Child trust funds join savings price war

Gap between best and worst is now more than two per cent, says

Parents are being urged to switch cash Child Trust Funds as a price war breaks out, new research from shows.

Average standard interest rates on cash Child Trust Funds (CTFs) have increased by over 0.75 per cent since October last year, according to analysis* by the independent financial comparison website, and the number of CTFs paying over six per cent has increased.

The figures reveal that the average standard cash CTF interest rate was 5.15 per cent in October 2006, when the Bank of England base rate was just 4.75 per cent. The average is now over 6 per cent – with some funds already paying over 7 per cent – as providers raise rates in line with the Bank of England, or faster.

But warns that the gap between the best and worst cash CTFs is widening. In October last year the worst paying CTF was only 1.75 per cent below the best buy – whereas now that gap has increased to 2.05 per cent.

A family investing the maximum £1,200 a year would lose out to the tune of around £8,500 over 18 years if they took the worst deal compared with the best. And even investing only the two free £250 vouchers over the same period would mean a difference of £351 depending on which rate you choose.

There is little protection against providers dropping rates. Over 60 per cent of all schemes do not offer a guarantee to keep rates above the Bank of England base rate. Only five providers safeguard rates against base rate drops.

Sean Gardner, Chief Executive of, said: "Child Trust Funds are a great way to build a healthy savings pot for your children. However, cash funds can vary dramatically – from the rate of interest they pay to the guarantees, incentives and bonuses they promise.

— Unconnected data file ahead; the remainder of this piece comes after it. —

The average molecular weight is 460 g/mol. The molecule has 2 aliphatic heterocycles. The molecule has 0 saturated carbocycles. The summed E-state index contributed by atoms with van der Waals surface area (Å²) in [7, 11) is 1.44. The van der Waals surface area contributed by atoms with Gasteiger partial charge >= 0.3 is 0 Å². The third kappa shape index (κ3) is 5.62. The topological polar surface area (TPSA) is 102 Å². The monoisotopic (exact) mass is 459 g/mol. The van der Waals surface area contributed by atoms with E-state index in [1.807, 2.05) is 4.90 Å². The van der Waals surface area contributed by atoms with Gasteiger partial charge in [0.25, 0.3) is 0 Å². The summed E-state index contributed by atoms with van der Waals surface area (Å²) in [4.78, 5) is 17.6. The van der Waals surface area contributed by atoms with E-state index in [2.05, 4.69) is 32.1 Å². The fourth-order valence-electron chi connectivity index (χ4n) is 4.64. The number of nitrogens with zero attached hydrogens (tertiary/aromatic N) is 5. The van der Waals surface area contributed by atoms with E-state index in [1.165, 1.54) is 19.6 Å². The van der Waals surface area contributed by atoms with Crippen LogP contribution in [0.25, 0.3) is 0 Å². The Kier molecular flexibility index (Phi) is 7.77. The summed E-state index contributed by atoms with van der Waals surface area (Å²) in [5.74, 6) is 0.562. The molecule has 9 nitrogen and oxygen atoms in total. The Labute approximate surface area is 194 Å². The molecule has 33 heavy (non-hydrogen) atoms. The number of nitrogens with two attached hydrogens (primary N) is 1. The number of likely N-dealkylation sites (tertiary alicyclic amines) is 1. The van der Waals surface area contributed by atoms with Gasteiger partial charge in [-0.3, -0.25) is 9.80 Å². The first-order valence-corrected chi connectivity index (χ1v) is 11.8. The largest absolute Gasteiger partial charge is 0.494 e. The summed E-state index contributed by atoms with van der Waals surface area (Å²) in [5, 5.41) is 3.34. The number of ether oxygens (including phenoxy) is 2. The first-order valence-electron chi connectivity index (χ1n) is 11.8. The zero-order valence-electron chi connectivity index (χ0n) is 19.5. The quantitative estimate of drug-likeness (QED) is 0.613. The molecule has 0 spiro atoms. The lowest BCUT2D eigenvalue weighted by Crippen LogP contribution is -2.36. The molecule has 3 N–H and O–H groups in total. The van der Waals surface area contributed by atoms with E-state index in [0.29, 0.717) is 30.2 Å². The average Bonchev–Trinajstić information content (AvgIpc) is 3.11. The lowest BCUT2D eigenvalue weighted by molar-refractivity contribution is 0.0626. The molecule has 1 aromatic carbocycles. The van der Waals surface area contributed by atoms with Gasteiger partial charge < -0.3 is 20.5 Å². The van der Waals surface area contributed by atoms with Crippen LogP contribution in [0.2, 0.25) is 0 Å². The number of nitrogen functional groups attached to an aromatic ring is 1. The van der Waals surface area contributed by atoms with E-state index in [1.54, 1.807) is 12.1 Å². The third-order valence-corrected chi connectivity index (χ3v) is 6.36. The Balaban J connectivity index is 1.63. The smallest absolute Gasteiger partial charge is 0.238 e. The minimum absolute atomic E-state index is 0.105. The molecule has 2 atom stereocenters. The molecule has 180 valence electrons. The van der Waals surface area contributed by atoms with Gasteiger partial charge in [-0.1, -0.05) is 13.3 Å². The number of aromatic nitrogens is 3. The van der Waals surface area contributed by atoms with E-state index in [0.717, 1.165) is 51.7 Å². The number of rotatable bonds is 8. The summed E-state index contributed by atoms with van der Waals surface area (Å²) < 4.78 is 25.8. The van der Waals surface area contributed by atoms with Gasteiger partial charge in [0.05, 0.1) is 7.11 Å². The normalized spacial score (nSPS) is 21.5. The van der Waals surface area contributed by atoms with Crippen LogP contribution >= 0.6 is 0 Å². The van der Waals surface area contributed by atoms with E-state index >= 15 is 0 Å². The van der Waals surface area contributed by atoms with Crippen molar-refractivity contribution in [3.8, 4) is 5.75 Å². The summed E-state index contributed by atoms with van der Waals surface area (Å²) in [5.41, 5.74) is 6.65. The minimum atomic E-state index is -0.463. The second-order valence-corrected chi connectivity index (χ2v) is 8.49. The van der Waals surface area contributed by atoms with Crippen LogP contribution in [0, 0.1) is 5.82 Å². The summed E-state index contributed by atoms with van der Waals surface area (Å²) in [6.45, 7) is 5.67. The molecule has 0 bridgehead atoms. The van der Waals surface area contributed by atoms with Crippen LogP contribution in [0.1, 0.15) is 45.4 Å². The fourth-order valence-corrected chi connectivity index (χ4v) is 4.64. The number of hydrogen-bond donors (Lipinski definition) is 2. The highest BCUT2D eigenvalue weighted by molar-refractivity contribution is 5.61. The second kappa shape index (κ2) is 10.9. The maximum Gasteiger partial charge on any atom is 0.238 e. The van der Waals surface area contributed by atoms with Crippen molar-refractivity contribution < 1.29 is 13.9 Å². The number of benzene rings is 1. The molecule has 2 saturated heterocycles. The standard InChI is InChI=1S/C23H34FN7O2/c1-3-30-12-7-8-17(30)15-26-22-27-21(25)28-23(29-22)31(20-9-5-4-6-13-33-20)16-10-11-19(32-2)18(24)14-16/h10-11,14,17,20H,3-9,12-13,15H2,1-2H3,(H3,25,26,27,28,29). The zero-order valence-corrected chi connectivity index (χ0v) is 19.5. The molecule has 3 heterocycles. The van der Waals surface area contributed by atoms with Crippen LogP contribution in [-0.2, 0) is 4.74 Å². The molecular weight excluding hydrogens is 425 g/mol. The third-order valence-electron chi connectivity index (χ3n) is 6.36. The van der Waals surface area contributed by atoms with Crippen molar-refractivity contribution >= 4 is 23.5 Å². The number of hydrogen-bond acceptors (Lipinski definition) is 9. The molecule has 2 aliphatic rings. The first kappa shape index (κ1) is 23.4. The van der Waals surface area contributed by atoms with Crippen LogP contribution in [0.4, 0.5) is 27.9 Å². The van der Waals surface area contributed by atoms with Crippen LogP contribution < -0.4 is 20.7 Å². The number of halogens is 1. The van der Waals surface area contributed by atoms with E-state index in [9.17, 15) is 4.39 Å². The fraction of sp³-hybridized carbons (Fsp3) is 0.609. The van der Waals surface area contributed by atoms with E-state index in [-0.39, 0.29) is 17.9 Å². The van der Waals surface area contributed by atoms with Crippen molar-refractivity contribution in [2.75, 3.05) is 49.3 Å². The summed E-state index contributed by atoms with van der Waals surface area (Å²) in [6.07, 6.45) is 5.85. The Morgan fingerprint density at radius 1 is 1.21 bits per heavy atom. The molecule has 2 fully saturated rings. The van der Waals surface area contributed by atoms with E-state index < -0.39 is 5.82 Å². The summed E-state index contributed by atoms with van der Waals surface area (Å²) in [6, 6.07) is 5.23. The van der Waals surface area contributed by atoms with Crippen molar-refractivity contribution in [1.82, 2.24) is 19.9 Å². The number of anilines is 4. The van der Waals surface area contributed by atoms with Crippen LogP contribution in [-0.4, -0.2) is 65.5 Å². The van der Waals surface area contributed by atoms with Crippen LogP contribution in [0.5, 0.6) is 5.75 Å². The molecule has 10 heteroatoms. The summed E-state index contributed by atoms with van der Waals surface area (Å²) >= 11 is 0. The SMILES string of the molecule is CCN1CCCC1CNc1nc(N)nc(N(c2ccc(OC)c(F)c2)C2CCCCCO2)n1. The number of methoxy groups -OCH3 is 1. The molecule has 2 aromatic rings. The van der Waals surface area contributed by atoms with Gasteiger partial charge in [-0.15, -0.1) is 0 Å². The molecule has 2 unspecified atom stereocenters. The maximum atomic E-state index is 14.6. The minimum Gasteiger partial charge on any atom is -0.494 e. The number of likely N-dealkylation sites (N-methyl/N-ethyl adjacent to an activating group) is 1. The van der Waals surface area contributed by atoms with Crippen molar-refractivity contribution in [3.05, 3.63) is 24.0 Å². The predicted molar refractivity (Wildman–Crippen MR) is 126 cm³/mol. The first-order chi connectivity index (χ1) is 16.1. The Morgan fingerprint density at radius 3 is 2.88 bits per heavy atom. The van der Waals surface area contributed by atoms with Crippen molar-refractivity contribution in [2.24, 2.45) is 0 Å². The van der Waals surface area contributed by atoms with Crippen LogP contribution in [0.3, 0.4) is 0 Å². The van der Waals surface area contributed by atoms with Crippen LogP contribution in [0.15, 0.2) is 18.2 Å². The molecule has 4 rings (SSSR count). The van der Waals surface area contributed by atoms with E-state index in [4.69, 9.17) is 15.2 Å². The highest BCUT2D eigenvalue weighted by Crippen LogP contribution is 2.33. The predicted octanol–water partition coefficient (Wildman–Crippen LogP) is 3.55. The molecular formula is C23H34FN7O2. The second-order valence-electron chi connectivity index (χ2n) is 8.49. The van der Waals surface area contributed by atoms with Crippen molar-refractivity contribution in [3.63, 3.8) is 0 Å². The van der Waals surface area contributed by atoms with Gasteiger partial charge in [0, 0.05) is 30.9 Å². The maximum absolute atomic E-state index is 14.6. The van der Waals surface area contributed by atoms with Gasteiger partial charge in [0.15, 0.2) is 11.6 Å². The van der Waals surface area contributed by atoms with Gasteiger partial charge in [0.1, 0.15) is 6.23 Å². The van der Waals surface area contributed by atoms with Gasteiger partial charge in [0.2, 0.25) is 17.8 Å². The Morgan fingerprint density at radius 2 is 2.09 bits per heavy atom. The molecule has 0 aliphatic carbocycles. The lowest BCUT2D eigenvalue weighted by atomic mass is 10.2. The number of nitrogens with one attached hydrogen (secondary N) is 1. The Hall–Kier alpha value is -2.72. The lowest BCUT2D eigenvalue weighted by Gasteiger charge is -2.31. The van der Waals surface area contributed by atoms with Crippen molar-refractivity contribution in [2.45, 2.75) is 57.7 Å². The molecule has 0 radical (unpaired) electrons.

"Base rate rises tend to spark a price war with savings accounts and it seems that Child Trust Funds will experience a similar boom. If you’re looking to invest cash for your children, you can get some great deals and no doubt there are more to come.

"However there are some poor deals out there and parents should move – or risk a nasty conversation when their child turns 18."

Parents with a cash CTF can earn as much as 7.15 per cent tax free on a maximum annual investment of £1,200 with Britannia Building Society. But warns that if they were to choose the lowest headline rate of 5.5 per cent with Abbey, their child could lose out by thousands of pounds when the fund matures. figures show there are now 13 different cash CTF providers. As many as 10 offer headline rates of over 6 per cent and four have deals over 7 per cent. In October last year around half of all providers had deals below 6 per cent.

A maximum of £1,200 each year can be saved in a cash CTF by parents, family or friends on top of the minimum amount of £250 provided by the Government to start the account.

Sean Gardner added: "There’s no excuse for not cashing in your child’s voucher, even if that’s all you do for the next eighteen years. Interest rates are generous so now’s the time to cash in – even a small regular investment could make a big difference to your child."

In addition to cash accounts parents with child trust fund vouchers to invest can also choose riskier share-based accounts or stakeholder accounts with a spread of investments.

Compare Child Trust Funds

* Source: Defaqto’s Aequos database, 18.10.06 & 18.06.07

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